Anthem Chapter 2 Summary

     In chapter two, Equality meets a woman named Liberty 5-3000. She works in the Home of the Peasants, and he clearly likes her. This chapter begins with some of the most descriptive words that appear in the novel as Equality describes watching Liberty 5-3000. It is against the law to talk to people in other jobs, but Equality smiles at Liberty, and she returns the smile. Another day he raises his hand as if shielding his eyes from the sun, and she returns the gesture, recognizing it as a secret wave. In his mind he begins to call her "the Golden One."

     Equality explains that men are not supposed to think of women in this way except during the Time of Mating. At this time men over twenty and women over eighteen are sent for one night to the City Palace of Mating with a person assigned to them by the Council of Eugenics in order to create children. Equality has gone twice to the palace, and he feels ashamed by the experience.

     One day he decides to speak to Liberty 5-3000. He tells her she is beautiful, which is a shocking thing to say. Then she asks his name. They make it clear that they see one another differently than they see the other people in their society. Equality learns that she is only seventeen, which relieves him to know that she has never been to the Palace of Mating. After their conversation, Equality found himself singing for no reason, and he was chastised for it. Even though it is forbidden not to be happy, it also isn't proper to sing without reason.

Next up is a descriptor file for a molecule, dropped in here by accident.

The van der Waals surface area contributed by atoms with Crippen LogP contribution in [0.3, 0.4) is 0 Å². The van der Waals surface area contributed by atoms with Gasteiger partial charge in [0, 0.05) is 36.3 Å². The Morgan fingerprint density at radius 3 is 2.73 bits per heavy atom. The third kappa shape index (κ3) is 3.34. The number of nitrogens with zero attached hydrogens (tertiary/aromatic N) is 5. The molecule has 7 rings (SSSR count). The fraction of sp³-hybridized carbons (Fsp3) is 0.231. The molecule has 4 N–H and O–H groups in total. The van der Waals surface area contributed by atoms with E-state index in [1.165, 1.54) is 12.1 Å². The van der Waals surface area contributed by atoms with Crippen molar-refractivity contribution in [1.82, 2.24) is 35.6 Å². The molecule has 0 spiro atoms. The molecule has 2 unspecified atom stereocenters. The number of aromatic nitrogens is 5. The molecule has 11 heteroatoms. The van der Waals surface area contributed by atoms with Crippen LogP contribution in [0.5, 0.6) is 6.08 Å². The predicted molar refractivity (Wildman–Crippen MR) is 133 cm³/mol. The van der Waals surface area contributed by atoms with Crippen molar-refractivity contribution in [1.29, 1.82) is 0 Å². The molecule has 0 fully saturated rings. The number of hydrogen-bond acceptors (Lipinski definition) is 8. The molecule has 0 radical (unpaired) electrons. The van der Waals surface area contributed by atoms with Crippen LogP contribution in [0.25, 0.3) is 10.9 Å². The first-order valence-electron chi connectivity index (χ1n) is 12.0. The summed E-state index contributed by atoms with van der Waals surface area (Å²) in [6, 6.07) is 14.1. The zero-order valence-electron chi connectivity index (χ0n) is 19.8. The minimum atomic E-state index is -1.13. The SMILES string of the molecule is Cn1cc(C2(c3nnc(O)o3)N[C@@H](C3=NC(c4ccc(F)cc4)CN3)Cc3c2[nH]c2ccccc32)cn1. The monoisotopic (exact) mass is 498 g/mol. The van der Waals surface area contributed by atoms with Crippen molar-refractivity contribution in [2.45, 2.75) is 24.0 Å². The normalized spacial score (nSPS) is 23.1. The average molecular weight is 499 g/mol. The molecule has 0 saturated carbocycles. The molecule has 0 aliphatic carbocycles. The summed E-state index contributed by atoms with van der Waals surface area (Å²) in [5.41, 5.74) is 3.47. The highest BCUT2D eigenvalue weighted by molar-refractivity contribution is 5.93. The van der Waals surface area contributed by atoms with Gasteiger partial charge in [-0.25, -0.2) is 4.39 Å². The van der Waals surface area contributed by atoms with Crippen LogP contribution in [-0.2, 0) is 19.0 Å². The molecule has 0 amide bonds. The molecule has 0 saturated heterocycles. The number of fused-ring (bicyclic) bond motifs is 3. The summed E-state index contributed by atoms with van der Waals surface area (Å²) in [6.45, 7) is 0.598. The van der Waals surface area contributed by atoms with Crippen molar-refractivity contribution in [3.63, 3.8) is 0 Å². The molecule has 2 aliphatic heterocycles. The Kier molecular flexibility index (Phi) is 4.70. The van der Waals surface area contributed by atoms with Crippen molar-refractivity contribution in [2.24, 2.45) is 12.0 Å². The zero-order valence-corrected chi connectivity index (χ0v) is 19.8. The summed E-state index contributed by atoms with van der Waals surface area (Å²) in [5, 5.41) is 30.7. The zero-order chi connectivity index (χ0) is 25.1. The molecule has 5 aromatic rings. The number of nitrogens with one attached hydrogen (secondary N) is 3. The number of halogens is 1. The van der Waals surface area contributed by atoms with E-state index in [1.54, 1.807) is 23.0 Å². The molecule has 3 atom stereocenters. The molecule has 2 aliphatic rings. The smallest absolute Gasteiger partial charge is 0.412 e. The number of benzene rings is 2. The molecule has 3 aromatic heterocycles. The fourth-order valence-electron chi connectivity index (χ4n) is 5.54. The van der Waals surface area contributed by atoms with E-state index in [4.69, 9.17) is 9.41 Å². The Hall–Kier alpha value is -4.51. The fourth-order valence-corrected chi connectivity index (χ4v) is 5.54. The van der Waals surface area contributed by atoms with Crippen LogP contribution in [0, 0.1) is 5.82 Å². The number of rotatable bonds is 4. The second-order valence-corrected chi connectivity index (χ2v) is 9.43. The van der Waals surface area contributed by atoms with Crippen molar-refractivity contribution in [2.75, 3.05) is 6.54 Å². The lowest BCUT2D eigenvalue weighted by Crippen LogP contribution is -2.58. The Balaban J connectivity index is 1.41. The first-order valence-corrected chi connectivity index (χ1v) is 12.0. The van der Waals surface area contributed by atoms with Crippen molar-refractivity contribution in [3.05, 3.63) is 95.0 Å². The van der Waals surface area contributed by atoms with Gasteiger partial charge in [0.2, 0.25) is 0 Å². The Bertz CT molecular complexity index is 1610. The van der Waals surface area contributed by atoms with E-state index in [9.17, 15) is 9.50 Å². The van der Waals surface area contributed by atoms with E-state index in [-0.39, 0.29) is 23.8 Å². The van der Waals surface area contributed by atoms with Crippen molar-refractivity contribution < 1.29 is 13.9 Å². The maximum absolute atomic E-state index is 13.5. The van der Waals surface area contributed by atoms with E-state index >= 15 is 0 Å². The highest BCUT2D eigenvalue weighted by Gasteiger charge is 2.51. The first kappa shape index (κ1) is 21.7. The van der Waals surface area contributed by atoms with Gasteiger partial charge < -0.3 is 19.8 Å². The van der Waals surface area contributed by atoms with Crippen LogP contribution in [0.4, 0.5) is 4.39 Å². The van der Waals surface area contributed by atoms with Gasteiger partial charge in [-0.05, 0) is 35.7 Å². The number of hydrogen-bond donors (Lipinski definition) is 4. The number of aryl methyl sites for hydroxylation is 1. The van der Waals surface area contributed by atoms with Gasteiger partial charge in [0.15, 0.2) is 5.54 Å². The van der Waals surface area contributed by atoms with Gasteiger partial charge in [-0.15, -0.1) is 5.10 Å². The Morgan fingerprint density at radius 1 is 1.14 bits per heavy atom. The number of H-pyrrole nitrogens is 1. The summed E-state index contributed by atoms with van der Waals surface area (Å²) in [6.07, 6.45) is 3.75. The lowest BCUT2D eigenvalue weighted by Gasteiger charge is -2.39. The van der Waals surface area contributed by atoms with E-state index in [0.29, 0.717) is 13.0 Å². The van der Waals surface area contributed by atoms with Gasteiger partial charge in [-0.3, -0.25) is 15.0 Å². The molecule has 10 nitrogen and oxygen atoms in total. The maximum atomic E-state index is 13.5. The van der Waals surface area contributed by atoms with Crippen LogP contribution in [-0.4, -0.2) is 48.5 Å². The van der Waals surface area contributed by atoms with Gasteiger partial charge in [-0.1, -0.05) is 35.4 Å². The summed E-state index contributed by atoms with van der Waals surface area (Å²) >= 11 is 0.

At night at the Home of the Street sweepers, Equality describes how he feels an atmosphere filled with fear. He knows that others fear to speak what they're thinking because men cannot have thoughts that others do not share. He hears Solidarity 9-6347 scream out in the night and Fraternity 2-5503 crying and trembling. He knows they are unhappy.

     Equality describes that beyond the city is the Uncharted Forest. Men who enter there do not return. It is rumored to have wild beasts in it. He also describes how in the Unmentionable Times there were wars that led to fires, which ultimately led to the Great Rebirth. The fires caused the loss of a great deal of information from those times.

     Finally, Equality mentions that there is an Unspeakable Word, which men can't speak or hear. If someone says it, he is killed. Equality witnessed this crime in his youth. A man said the word, so he had his tongue cut out and was burned at the stake. Equality watched him as he burned, and he saw the man smiling. The man who knew this word seemed happier than everyone else watching him. Equality wondered what that word could be.

     The further readers go in this book, the more questions they may ask. Some people wonder what their names mean. Others wonder how often they procreate. How do they keep their numbers steady? What is the unspeakable word? Could an event such as the Great Rebirth actually happen? How? This novel excels at making people analyze their own society to decide whether the laws are fair, and society has enough or too much control over their own lives.

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